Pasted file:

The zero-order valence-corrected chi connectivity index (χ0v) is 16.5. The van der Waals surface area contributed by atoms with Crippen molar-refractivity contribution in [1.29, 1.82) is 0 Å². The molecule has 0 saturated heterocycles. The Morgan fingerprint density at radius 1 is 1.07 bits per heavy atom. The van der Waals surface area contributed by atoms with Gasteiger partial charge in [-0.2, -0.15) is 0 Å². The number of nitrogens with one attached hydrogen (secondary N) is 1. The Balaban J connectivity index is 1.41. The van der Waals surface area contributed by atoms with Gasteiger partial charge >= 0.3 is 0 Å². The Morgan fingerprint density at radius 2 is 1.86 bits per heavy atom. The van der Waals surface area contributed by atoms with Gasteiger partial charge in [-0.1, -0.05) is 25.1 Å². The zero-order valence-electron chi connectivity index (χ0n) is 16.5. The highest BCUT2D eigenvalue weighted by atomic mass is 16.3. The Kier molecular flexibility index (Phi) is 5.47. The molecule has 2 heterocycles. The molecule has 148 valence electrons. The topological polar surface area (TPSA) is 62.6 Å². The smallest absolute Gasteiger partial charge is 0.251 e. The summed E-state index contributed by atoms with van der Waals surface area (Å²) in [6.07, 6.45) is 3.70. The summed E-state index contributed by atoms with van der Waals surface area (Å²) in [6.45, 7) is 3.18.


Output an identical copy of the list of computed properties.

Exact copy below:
The zero-order valence-corrected chi connectivity index (χ0v) is 16.5. The van der Waals surface area contributed by atoms with Crippen molar-refractivity contribution in [1.29, 1.82) is 0 Å². The molecule has 0 saturated heterocycles. The Morgan fingerprint density at radius 1 is 1.07 bits per heavy atom. The van der Waals surface area contributed by atoms with Gasteiger partial charge in [-0.2, -0.15) is 0 Å². The number of nitrogens with one attached hydrogen (secondary N) is 1. The Balaban J connectivity index is 1.41. The van der Waals surface area contributed by atoms with Gasteiger partial charge >= 0.3 is 0 Å². The Morgan fingerprint density at radius 2 is 1.86 bits per heavy atom. The van der Waals surface area contributed by atoms with Gasteiger partial charge in [-0.1, -0.05) is 25.1 Å². The zero-order valence-electron chi connectivity index (χ0n) is 16.5. The highest BCUT2D eigenvalue weighted by atomic mass is 16.3. The Kier molecular flexibility index (Phi) is 5.47. The molecule has 2 heterocycles. The molecule has 148 valence electrons. The topological polar surface area (TPSA) is 62.6 Å². The smallest absolute Gasteiger partial charge is 0.251 e. The summed E-state index contributed by atoms with van der Waals surface area (Å²) in [6.07, 6.45) is 3.70. The summed E-state index contributed by atoms with van der Waals surface area (Å²) in [6.45, 7) is 3.18.